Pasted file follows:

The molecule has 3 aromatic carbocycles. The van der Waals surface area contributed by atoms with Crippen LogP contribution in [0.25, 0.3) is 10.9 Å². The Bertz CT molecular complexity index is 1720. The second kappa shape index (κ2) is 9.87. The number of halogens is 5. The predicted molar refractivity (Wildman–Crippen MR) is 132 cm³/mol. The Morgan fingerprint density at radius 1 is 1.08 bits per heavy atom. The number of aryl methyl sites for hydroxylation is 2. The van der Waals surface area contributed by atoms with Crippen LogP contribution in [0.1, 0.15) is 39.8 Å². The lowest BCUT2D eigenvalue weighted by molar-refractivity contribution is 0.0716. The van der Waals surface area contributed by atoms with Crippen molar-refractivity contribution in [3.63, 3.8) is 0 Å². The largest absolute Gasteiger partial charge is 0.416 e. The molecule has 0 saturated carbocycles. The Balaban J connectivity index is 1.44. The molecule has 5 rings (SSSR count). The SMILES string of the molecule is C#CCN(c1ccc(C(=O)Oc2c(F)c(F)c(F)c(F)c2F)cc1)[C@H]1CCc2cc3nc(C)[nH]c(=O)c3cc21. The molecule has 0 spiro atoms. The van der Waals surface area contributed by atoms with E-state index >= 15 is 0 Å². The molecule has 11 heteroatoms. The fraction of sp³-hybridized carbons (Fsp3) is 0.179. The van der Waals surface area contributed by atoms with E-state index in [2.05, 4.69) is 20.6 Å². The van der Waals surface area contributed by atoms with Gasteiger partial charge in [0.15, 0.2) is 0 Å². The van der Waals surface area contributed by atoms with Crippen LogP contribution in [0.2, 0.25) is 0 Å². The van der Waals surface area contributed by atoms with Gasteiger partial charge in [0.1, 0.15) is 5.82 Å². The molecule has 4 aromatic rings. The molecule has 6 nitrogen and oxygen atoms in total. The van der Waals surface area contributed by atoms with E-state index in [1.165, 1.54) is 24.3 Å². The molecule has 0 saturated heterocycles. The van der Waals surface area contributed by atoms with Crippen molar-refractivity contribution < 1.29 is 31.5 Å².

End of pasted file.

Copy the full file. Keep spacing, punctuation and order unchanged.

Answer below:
The molecule has 3 aromatic carbocycles. The van der Waals surface area contributed by atoms with Crippen LogP contribution in [0.25, 0.3) is 10.9 Å². The Bertz CT molecular complexity index is 1720. The second kappa shape index (κ2) is 9.87. The number of halogens is 5. The predicted molar refractivity (Wildman–Crippen MR) is 132 cm³/mol. The Morgan fingerprint density at radius 1 is 1.08 bits per heavy atom. The number of aryl methyl sites for hydroxylation is 2. The van der Waals surface area contributed by atoms with Crippen LogP contribution in [0.1, 0.15) is 39.8 Å². The lowest BCUT2D eigenvalue weighted by molar-refractivity contribution is 0.0716. The van der Waals surface area contributed by atoms with Crippen molar-refractivity contribution in [3.63, 3.8) is 0 Å². The largest absolute Gasteiger partial charge is 0.416 e. The molecule has 0 saturated carbocycles. The Balaban J connectivity index is 1.44. The molecule has 5 rings (SSSR count). The SMILES string of the molecule is C#CCN(c1ccc(C(=O)Oc2c(F)c(F)c(F)c(F)c2F)cc1)[C@H]1CCc2cc3nc(C)[nH]c(=O)c3cc21. The molecule has 0 spiro atoms. The van der Waals surface area contributed by atoms with E-state index >= 15 is 0 Å². The molecule has 11 heteroatoms. The fraction of sp³-hybridized carbons (Fsp3) is 0.179. The van der Waals surface area contributed by atoms with E-state index in [2.05, 4.69) is 20.6 Å². The van der Waals surface area contributed by atoms with Gasteiger partial charge in [0.15, 0.2) is 0 Å². The van der Waals surface area contributed by atoms with Crippen LogP contribution in [0.2, 0.25) is 0 Å². The van der Waals surface area contributed by atoms with Gasteiger partial charge in [0.1, 0.15) is 5.82 Å². The molecule has 4 aromatic rings. The molecule has 6 nitrogen and oxygen atoms in total. The van der Waals surface area contributed by atoms with E-state index in [1.165, 1.54) is 24.3 Å². The molecule has 0 saturated heterocycles. The van der Waals surface area contributed by atoms with Crippen molar-refractivity contribution < 1.29 is 31.5 Å².